MapR Extends Its Platform to the Edge
MapR Technologies today unveiled MapR Edge, an extension of its converged data platform that lets customers install MapR nodes practically anywhere they want.
The new offering runs on small portable PCs like the Intel NUC (pictured above), and delivers the full breadth of MapR’s capabilities–including Hadoop, NoSQL, and data streaming functionality—anywhere customers want, from autonomous cars driving rural highways to wellheads in the oil field.
“Things are getting more distributed, not less distributed,” says Jack Norris, MapR‘s senior vice president of data and applications. “The benefits of having processing closer and closer to the data and being able to act faster where the action is happening, is a big driver.”
MapR Edge pushes data collection and processing capabilities further away from the big centralized clusters that so far have largely defined big data platforms like Hadoop, NoSQL databases, and streaming data platforms Kafka. But instead of creating a separate system that must be configured and managed, MapR decided to make it all part of the family.
“This is not a separate standalone product that just has data collection,” Norris tells Datanami. “It’s actually a full extension of the cluster, so [it’s providing] centralized management, centralized security. [It has] the ability to replicate, the ability mirror, the ability to handle occasional connected devices with streams. It’s all built into the MapR Edge.”
The new offering fits into MapR’s strategy to help customers build Internet of Things (IoT) applications. To that end, it serves several functions.
First, it serves as the first waypoint for data right after it’s generated. As raw flows off wellheads or MRI machines, MapR Edge collects it and performs the first round of processing. The customer then has the choice to upload only the aggregated cluster to the core MapR clusters for further analysis or archiving. This can help alleviate both bandwidth and data privacy and security concerns.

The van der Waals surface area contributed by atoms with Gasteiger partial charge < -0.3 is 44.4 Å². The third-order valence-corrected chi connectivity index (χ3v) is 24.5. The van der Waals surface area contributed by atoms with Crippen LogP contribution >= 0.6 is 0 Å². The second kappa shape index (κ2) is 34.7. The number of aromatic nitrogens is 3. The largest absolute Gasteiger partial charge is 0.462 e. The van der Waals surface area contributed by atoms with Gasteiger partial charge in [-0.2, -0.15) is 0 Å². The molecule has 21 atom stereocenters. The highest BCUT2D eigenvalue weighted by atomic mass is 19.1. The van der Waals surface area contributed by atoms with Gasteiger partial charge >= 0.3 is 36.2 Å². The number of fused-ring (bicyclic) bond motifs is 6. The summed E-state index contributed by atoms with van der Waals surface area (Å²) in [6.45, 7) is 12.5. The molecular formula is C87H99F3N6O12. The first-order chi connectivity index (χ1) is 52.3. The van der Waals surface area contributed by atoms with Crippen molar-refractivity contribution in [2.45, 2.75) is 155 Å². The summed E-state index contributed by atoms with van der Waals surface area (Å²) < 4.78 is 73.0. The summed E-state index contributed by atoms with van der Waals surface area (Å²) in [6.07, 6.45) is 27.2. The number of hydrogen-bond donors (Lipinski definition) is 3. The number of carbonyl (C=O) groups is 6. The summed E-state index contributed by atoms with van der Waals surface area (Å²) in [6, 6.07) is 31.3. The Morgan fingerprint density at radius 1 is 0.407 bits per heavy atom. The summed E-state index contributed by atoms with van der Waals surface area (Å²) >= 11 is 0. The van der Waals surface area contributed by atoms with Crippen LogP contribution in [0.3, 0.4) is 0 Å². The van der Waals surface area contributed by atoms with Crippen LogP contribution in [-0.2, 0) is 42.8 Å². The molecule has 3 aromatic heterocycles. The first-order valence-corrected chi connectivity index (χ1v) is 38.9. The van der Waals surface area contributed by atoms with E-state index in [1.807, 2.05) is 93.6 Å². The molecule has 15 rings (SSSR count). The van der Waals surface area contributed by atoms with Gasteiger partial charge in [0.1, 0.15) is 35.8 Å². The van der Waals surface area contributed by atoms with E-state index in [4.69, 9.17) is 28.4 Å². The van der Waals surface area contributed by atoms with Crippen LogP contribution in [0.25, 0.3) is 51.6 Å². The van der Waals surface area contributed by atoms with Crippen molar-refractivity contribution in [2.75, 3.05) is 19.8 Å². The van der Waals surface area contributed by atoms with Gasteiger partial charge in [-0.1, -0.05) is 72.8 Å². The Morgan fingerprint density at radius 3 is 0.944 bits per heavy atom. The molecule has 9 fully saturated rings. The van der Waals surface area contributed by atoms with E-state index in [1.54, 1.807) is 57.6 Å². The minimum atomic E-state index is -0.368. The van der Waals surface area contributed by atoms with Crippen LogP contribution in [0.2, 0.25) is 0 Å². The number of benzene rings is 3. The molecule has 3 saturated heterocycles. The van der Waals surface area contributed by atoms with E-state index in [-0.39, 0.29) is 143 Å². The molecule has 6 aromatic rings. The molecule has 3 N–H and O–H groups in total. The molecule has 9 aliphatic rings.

But MapR Edge goes beyond that and pushes machine intelligence out into the field. For example, an oil exploration company with thousands of wellheads may have used machine learning algorithms to predict when equipment is about to fail. That signature of equipment failure can be pushed out to the MapR Edge to score streams of live data in real time.
“This whole concept of act locally, learn globally is really what’s driving some of the closed loop processes,” Norris says. “Each individual unit is only seeing the data from that particular wellhead. But when you’ve got thousands of those throughout world and you have data that’s been collected over a period of time, the ability to detect infrequently occurring events — the ability to detect anomalies – is much better understood on global basis.”
As a full-fledged member of the MapR clusters, MapR Edge can run any big data processing engine supported by the Hadoop distributor, including Spark, Drill, Hive, MapReduce, and others. The software can also function as a node of MapR’s NoSQL database, called MapRDB, and also be a node in MapR’s Kafka-compatible stream processing system, called MapR Streams.
MapR Edge can run on the Intel NUC, a miniature PC that’s only 4.5 inches by 4.5 inches in size. The minimum configuration calls for a cluster of three Intel NUCs, each configured with 16GB of RAM and 64GB of solid-state storage. The maximum configuration is a cluster of five MapR Edges, and total of 50 TB of storage.